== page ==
Best practices for successful implementation of continuous delivery. Part 2
Published 2017-03-29, updated 2023-02-01
Summary - This is the second of three blog postings on the concept of continuous delivery. It’s an important but often overlooked process that can really help SaaS companies improve their efficiency.
This is the second of three blog postings on the concept of continuous delivery. It’s an important but often overlooked process that can really help SaaS companies improve their efficiency. The first installment explained the concept and listed reasons why companies need to pay attention to it. This blog explains the eight core practices of successful continuous delivery. The final posting in the series will present simple tactics to let you get the most out of the process by focusing on team culture.
In the last post, I explained that continuous delivery is an efficient and effective way to care for your software by making product releases go more smoothly.
In this post, I will describe the eight core continuous delivery practices we use at Klipfolio:
- Refocus your development process on continuous delivery
- Be strict about version control
- Define and model your deployment pipeline
- Use continuous integration for your projects
- Create and implement a quality strategy
- Use configuration management tools
- Implement proper logging and monitoring system
- Develop a downtime strategy for your software
Refocus your development process on continuous delivery
All software development teams follow a process. But when teams start thinking about continuous delivery, they have to reimagine that process.
For efficient continuous delivery, it is important to clearly define each step along the way. It is also important to use an issue tracking tool like Jira or Youtrack throughout the process. And you want to ensure that once a piece of code goes through all these steps, it comes out ready for production.
Agile teams often come up with a definition of when something is done. When you adopt continuous delivery, it’s critical to emphasize that ‘done’ means the product is in production and used by customers.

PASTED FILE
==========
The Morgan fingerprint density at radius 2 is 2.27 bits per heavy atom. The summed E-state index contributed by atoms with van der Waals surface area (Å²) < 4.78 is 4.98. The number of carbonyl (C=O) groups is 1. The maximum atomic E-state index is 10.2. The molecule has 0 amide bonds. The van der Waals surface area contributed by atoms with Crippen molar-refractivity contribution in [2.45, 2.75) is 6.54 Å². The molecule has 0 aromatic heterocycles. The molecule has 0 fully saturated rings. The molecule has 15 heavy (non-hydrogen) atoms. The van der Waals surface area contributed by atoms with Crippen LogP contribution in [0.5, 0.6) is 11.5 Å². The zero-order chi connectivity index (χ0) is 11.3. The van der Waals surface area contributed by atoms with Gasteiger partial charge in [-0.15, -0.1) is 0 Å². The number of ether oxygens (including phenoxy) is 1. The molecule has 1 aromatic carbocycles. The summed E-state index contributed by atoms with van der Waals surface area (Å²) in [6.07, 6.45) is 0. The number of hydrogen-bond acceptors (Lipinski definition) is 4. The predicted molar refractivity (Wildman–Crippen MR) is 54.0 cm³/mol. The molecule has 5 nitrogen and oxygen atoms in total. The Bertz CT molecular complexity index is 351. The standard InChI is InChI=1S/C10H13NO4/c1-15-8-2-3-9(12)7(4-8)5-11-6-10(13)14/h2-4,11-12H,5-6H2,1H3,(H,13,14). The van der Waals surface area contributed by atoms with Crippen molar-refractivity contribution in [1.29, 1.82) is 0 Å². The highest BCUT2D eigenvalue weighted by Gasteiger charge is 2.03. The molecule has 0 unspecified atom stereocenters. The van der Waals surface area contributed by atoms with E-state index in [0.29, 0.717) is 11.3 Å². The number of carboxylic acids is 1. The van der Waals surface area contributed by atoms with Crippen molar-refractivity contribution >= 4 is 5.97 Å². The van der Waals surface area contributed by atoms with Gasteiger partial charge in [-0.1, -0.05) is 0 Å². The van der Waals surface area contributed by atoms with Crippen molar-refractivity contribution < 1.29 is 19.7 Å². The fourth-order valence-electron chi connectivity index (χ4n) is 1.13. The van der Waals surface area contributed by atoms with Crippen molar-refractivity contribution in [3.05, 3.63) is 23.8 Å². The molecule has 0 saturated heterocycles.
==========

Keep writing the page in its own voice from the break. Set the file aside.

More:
The following is an example of what an end-to-end continuous delivery development process could look like. In this process, we track units of work we call "issues" throughout their lifecycle, and not just through implementation. This is important, because as I noted in the first post, continuous delivery affects the entire business, not just the development team.
Be strict about version control
Version control is the cornerstone of any software project, and version control systems have been around for years.
If a team is serious about continuous delivery, it has to put everything into version control - not just the source code of the software. And by everything, I mean the build scripts, the automated tests, the code that is used to build the servers, the configurations and the monitoring scripts. This way, you can track, control, and undo any change that occurs in the production system. You can also understand who made a change and why.
Good version control (we use Git) can eliminate hours of guesswork if the last known good state is available at a moment’s notice. In addition to typical source control software, there are also artifact repositories (we use Nexus) that you can use to track builds and binaries.
Define and model your deployment pipeline